Thousands of athletes arrive in Halifax for North American Indigenous Games

Click to play video: 'Athletes, coaches, and staff arrive in Halifax for North American Indigenous Games'
Athletes, coaches, and staff arrive in Halifax for North American Indigenous Games
WATCH: Thousands of athletes hailing from 756 different nations landed in Halifax this weekend in preparation for the North American Indigenous Games. Vanessa Wright report – Jul 16, 2023

Thousands of the continent’s most talented Indigenous athletes arrived in Halifax this weekend in anticipation of the North American Indigenous Games (NAIG).

The 10th edition of the event, which runs until July 23, features more than 5,000 athletes hailing from 756 different nations. With cultural events and an opening ceremony providing the weekend’s sole entertainment, the Games’ competitive element kicks off on Monday as the initial sporting events take place.

Dozens of practices were held throughout the city on Sunday, as players, coaches, and staff geared up for a lengthy week of competition.

Jaidin Knighton, an athlete representing team BC, said although she’s excited to play basketball, she’s hoping to get a few things settled first.

“For right now … it’s jet lag and trying to get situated in our dorms,” she laughed, as she added that she’s looking forward to participating in Sunday’s opening ceremony before her team’s first match against Wisconsin on Monday.

Story continues below advertisement

Rachael Sam, Knighton’s teammate, was still processing the magnitude of the moment when she arrived at the court for Sunday’s practice.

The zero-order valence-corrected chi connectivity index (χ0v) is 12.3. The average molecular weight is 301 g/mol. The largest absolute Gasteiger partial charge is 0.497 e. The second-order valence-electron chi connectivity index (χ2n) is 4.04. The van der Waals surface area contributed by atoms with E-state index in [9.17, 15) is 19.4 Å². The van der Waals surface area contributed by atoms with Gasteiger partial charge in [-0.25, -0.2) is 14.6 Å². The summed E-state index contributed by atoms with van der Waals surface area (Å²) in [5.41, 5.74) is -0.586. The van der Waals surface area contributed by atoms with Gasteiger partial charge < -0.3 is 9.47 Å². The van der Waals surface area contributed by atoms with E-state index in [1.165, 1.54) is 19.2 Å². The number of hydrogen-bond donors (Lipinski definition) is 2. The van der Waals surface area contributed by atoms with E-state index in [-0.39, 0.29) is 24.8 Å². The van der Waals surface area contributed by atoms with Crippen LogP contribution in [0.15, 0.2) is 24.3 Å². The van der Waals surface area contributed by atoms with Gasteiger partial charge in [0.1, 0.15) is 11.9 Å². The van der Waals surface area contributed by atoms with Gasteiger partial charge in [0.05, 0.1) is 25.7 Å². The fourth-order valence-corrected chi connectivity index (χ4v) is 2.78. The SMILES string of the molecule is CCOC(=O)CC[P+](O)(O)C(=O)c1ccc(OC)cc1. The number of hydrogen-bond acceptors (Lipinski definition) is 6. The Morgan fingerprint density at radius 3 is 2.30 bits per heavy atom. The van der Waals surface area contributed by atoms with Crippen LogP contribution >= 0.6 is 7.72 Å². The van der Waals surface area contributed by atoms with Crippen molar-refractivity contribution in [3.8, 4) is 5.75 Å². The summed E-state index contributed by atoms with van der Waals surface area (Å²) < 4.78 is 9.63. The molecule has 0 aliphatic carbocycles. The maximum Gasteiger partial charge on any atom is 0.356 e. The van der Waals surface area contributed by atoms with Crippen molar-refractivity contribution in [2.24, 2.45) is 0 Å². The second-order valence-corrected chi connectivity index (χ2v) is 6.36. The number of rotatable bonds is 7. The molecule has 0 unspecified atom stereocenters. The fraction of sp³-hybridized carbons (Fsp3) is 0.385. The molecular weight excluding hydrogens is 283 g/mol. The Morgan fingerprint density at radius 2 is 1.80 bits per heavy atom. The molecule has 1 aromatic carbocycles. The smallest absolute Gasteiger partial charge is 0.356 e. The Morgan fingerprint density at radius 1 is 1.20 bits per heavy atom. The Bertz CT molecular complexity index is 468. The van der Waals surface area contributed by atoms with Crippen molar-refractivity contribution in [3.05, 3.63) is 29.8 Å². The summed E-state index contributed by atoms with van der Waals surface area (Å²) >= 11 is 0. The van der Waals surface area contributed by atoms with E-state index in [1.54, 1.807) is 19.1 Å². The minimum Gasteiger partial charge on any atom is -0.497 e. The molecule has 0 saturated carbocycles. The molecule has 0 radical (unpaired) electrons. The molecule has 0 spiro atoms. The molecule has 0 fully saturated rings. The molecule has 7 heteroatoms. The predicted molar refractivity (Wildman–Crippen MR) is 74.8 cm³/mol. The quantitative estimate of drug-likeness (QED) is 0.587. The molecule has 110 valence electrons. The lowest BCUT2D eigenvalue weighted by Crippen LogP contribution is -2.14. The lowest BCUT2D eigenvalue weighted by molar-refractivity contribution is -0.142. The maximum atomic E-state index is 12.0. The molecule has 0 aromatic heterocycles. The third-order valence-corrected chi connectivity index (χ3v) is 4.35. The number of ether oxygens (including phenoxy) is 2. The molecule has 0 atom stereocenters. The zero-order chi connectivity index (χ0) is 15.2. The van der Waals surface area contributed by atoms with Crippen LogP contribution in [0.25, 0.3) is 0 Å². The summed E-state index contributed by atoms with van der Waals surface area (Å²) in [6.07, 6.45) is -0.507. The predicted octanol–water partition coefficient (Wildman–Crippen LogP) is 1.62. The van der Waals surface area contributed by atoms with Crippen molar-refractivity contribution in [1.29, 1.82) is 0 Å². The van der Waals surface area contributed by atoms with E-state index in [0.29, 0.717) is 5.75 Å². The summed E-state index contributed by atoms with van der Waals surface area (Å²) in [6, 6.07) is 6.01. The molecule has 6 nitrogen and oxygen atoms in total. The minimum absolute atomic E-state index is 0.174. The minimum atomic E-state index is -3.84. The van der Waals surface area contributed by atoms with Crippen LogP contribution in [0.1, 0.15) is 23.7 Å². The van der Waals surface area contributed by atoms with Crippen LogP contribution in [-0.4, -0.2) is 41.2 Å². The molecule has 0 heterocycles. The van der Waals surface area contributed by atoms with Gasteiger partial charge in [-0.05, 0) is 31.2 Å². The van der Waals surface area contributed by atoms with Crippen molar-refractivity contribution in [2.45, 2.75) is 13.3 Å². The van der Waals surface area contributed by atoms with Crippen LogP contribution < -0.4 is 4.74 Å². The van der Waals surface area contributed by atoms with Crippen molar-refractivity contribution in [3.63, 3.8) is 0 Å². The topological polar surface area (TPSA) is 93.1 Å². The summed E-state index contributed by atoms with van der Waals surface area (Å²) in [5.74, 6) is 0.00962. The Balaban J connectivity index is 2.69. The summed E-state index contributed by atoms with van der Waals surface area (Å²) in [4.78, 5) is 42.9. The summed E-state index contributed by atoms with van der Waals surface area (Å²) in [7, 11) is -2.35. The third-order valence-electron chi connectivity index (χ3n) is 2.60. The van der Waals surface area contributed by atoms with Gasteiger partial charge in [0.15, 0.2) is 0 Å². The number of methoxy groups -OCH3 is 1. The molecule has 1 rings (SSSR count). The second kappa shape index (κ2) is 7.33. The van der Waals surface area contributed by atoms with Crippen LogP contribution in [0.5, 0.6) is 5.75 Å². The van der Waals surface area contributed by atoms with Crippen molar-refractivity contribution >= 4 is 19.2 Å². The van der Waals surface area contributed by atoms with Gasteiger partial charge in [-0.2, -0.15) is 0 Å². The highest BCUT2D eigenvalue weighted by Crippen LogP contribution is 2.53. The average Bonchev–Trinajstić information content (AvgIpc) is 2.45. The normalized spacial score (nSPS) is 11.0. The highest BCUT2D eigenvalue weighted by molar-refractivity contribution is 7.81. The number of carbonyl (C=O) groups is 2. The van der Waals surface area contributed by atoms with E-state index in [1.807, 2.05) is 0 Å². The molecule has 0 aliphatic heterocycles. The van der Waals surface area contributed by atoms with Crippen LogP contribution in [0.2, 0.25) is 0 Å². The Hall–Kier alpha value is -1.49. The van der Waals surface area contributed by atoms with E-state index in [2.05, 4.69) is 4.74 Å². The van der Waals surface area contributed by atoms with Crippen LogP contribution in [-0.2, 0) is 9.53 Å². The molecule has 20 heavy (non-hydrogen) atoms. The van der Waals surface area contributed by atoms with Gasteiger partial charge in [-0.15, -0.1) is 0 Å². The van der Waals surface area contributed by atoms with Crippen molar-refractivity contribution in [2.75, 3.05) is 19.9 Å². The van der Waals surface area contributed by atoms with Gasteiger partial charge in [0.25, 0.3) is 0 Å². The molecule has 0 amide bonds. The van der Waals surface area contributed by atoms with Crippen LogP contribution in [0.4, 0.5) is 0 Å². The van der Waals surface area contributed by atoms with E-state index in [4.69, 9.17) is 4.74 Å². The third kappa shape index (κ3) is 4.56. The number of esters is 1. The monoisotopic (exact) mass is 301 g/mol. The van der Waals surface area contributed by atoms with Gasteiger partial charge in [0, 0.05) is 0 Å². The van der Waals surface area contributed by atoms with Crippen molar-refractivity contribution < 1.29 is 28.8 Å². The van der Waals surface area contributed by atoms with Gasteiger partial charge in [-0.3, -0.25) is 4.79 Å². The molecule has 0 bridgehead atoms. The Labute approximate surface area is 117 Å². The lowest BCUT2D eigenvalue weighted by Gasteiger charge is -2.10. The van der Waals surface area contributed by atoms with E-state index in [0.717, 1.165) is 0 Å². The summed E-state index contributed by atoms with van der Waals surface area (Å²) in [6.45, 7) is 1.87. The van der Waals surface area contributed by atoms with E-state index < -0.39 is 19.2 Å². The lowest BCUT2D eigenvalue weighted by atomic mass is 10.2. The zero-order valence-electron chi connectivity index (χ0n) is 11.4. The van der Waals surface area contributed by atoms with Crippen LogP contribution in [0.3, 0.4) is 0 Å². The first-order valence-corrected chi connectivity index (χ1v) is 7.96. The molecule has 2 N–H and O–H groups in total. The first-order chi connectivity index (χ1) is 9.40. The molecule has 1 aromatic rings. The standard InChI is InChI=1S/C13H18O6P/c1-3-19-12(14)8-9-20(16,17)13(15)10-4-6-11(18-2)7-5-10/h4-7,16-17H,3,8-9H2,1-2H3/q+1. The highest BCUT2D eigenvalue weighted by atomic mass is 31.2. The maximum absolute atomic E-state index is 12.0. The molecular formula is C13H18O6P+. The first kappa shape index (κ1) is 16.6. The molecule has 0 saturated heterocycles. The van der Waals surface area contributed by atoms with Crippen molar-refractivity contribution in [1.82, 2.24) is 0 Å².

“I’m still kind of in shock honestly,” she said.

In 1990, the first North American Indigenous Games took place in Edmonton, where about 3,000 athletes and performers from First Nations throughout Canada and the U.S. travelled to participate.

Since then, eight tournaments were successfully held, with the most recent being hosted in Toronto in 2017. The majority of NAIG competitions have been hosted by Canadian cities and First Nations communities.

Hunter Lang, a first-time assistant coach for one of British Columbia’s girls’ softball teams, said the tournament holds a greater significance than just acting as another sporting event.

“It’s also about uniting Indigenous youth from all over Canada and the U.S. and it’s important to these girls because a lot of them have different backgrounds,” she said, adding that many of her players met for the first time when they began practicing as a provincial team.

Hunter Lang speaks during a practice with her team on Sunday. Vanessa Wright

“Whether they’re urban Indigenous or they live in rural communities, it’s great that they all get to meet because they’ve played against each other before in tournaments … but they never knew each other, never knew that they were Indigenous or that they shared something in common,” she said.

Story continues below advertisement

“Seeing them all make really lasting friendships, that they’re going to keep for the rest of their lives, is awesome to see.”